Globodera pallida induces profound gene expression changes in its host when establishing a feeding site. It is possible that effectors which target the nuclei may manipulate gene expression directly either as a part of the process of establishing the feeding site or in order to suppress defence signalling pathways. Alternatively, such effectors may act indirectly, targeting host transcription factors or other nuclear proteins, which may interfere with nuclear functions. Effectors from a range of cyst  and root-knot nematodes  that localise to the nucleus have been identified, demonstrating the importance of targeting this structure for a range of biotrophic PPN groups (reviewed in ), as is the case for other plant pathogens. By contrast, this is the first report of any nematode effector that targets the peroxisome. Indeed, no direct evidence for targeting of this organelle by any plant pathogen has been reported previously, although a peroxisome targeting signal has been identified in the DspA/E effector of Erwinia amylovora. Plant peroxisomes are involved in a variety of metabolic processes, including responses to abiotic stress and production of auxins , both of which are clearly of relevance to the G. pallida life cycle. For example, part of the biosynthetic pathway for jasmonic acid occurs in the peroxisomes and a mutant line lacking one of the enzymes involved in this process in Solanum lycopersicum is impaired in its ability to mount defence responses against some insects . The peroxisome is also an important site for production of hydrogen peroxide , which is known to be deployed as part of the defence response against PPN . Less is known about the nature and roles of proteins present in the peroxisomal membrane, although several are known to control the import/export of other proteins and metabolites into/from the peroxisome (reviewed in . Information on the effectors from G. pallida that target the peroxisomes will be useful in terms of framing future functional studies.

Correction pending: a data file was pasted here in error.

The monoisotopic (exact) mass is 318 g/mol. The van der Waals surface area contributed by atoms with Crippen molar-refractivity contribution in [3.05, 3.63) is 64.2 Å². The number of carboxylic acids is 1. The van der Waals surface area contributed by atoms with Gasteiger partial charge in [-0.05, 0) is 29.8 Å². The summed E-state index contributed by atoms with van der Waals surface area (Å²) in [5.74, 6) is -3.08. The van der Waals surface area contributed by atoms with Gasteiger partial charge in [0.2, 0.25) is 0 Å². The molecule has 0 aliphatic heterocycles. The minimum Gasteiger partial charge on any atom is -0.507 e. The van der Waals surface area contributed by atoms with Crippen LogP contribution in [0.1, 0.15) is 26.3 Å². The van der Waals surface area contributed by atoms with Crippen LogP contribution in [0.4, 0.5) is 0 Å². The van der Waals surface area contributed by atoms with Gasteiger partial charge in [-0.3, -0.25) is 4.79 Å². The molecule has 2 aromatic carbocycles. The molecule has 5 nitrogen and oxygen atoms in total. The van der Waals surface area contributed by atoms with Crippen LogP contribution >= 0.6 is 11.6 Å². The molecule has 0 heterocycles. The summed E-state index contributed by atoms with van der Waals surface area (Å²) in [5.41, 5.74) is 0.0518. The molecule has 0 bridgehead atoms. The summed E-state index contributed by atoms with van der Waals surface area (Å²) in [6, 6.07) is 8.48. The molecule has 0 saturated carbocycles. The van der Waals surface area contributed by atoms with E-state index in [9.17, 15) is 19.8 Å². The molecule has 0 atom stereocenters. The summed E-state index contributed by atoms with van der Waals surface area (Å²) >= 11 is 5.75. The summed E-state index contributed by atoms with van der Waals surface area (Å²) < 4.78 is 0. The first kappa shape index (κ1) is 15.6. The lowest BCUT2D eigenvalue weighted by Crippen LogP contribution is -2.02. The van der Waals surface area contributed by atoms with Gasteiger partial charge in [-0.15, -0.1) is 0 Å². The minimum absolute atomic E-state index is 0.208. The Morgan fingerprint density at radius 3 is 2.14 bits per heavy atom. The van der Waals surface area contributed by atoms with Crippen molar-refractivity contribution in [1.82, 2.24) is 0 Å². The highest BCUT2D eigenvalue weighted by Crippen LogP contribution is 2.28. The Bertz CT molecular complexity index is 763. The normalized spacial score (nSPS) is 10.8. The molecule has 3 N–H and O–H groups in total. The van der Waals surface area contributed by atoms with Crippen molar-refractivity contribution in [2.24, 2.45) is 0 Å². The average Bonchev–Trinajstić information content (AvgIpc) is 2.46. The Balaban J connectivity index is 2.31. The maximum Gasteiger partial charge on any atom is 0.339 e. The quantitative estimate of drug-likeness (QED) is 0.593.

Novel effector candidates